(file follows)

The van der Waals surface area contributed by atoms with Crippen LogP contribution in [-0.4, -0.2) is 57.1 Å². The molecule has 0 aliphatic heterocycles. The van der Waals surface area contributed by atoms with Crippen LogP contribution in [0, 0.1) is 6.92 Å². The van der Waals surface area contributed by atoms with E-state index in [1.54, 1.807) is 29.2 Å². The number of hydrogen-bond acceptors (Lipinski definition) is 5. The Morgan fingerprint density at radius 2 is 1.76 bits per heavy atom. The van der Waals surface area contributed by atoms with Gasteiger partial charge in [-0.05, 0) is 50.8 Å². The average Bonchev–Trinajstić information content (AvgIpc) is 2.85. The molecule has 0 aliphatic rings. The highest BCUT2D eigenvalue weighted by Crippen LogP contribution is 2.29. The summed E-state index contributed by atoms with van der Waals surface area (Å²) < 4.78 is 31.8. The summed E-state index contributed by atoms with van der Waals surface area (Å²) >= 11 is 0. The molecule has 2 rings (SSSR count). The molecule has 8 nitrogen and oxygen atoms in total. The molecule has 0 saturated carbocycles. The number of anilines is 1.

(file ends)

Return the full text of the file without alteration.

The van der Waals surface area contributed by atoms with Crippen LogP contribution in [-0.4, -0.2) is 57.1 Å². The molecule has 0 aliphatic heterocycles. The van der Waals surface area contributed by atoms with Crippen LogP contribution in [0, 0.1) is 6.92 Å². The van der Waals surface area contributed by atoms with E-state index in [1.54, 1.807) is 29.2 Å². The number of hydrogen-bond acceptors (Lipinski definition) is 5. The Morgan fingerprint density at radius 2 is 1.76 bits per heavy atom. The van der Waals surface area contributed by atoms with Gasteiger partial charge in [-0.05, 0) is 50.8 Å². The average Bonchev–Trinajstić information content (AvgIpc) is 2.85. The molecule has 0 aliphatic rings. The highest BCUT2D eigenvalue weighted by Crippen LogP contribution is 2.29. The summed E-state index contributed by atoms with van der Waals surface area (Å²) < 4.78 is 31.8. The summed E-state index contributed by atoms with van der Waals surface area (Å²) >= 11 is 0. The molecule has 2 rings (SSSR count). The molecule has 8 nitrogen and oxygen atoms in total. The molecule has 0 saturated carbocycles. The number of anilines is 1.